When cloud computing comes up in conversation, one of the primary topics (after explosive growth) has always been data security. And with good reason: while 94% of small and medium sized businesses are finding security had actually improved when migrating to a cloud solution, there were a small number of high-profile security breaches that drew attention to the perceived fallibility of the cloud.
Users have a reasonable expectation that their cloud provider ensure account data is protected. Ultimately, however, lawyers are the ethical gatekeepers to their data, and the single most important thing they can do to ensure data security is using a secure password. If you’re anything like the average Internet user, you’re bad at passwords.
Don’t take it personally, though, you’re in good company: 59% of users use the same password across most (if not all) sites, and judging from this list of the most commonly used passwords of 2015, it wouldn’t matter even if you mixed it up. These habits, a holdover from a time where you used a password to access a device that was physically bound to your desk and ‘Hackers‘ were just a plenty awesome Jonny-Lee Miller/Angelina Jolie vehicle, are now woefully out of place in a society that is always connected, processing previously unheard of amounts of data, and requiring security on an unprecedented level.
While password security is less of a problem when dealing with your Hotmail account from 1997 (I’m looking at you, Chumbawamba4ever@hotmail.com), it becomes slightly more problematic when the backbone of your legal practice (including sensitive client data) is stored online.
With 1 in 3 attorneys stating they use some form of cloud computing solution in their practice, we felt this was a helpful time to revisit some best practices for password selection and management. First of all, if you’re a Clio administrator, you have the option of enabling strong passwords via your settings page.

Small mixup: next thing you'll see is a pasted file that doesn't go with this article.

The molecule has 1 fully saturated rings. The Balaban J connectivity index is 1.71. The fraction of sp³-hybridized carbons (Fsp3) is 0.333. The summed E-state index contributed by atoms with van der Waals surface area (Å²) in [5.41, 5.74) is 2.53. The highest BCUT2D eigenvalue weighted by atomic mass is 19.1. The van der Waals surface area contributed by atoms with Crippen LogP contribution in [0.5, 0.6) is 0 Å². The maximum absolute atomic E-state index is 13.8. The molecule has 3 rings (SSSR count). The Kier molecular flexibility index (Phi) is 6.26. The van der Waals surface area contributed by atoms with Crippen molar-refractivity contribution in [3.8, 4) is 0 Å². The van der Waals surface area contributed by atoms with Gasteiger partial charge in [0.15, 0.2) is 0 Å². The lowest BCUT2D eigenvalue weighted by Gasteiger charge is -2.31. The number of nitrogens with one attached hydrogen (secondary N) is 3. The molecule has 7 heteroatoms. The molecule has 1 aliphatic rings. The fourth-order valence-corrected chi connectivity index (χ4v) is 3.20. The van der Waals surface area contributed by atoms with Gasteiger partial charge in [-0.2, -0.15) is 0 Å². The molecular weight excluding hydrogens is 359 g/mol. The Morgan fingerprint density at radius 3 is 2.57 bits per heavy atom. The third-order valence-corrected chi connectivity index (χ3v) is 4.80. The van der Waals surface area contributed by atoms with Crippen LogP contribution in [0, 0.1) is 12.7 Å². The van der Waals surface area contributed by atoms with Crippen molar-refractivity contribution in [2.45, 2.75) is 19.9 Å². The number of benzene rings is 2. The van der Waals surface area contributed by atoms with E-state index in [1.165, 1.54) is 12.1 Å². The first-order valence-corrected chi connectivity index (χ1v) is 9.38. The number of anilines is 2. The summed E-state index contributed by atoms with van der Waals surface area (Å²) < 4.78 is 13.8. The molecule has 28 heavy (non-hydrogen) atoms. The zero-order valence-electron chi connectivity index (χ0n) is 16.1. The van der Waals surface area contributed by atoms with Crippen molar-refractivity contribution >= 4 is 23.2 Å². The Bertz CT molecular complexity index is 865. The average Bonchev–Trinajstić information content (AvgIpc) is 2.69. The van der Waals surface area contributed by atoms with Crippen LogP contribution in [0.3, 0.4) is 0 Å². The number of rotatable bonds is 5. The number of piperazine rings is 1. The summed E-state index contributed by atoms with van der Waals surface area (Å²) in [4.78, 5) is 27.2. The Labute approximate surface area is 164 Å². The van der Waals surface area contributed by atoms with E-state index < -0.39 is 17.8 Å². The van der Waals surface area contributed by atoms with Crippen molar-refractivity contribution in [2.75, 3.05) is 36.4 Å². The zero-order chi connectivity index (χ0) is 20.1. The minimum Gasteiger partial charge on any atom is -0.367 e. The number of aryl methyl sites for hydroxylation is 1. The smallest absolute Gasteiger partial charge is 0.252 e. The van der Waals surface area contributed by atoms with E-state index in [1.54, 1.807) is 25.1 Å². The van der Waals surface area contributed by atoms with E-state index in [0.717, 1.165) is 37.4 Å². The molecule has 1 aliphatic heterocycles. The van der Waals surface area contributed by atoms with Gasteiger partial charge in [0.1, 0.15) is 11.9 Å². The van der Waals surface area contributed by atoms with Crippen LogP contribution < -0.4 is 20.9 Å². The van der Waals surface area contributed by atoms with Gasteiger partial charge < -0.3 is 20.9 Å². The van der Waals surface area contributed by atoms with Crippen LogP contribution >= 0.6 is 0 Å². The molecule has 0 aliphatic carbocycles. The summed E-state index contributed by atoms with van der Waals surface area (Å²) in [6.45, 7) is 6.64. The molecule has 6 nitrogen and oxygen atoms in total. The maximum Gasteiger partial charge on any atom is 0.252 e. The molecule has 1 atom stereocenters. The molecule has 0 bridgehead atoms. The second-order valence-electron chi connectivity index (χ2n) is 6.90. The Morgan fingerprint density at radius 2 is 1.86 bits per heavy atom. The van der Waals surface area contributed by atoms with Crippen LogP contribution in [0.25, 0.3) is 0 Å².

While not a failsafe, this will ensure that all firm members within Clio update their passwords to use a more secure option. When choosing a new password, keep the following in mind:
- Never store passwords in word documents, text files, or any other non-encrypted form on your local computer, or worse, on a Post-It note
- Never store passwords “in the clear” on a remote host (such as Google Drive, Evernote, or any other non-encrypted remote service)
- Never ‘share’ passwords (don’t use the same password for multiple sites)
- Try not to use real words in your passwords (words that you would find in the dictionary)
- Try not to use common variations or trivial permutations of real words in your passwords (‘p@ssw0rd’ is not appreciably more secure than ‘password’, even though it contains both a symbol and a number)
- Try to use a password a minimum of 10-20 characters in length
- Try to use a random combination of letters, numbers and symbols
- Finally, never share your passwords with anyone, regardless of your relationship with them. Most cloud solutions have data sharing options that do not require sharing your password.
Proper password practices result in a tricky catch-22: you’re not allowed to write it down or use one password across multiple sites, but the passwords have to be intrinsically meaningless and difficult to remember. Unless you’re Jonas Von Essen, you’ll probably find yourself locked out of your accounts on a regular basis. Luckily, there are solutions in the form of password management utilities.
If you’re looking for a desktop application (for best results, use on a password-protected computer), 1Password is optimized for OS X, while KeePass works well for Windows. By using these tools, you’re able to maintain a password database and save the encrypted password database to a cloud service such as Dropbox so that it’s synced across multiple devices. If you prefer a cloud-based solution, ensuring all of your passwords is accessible to you via a web interface, we highly recommend Passpack.
By utilizing these practices, you will ensure that your cloud data remains secure, even in the event of a third-party breach. If you’re still reading, do yourself a favor and change just one of your online passwords; you’ll be that much closer to securing your data.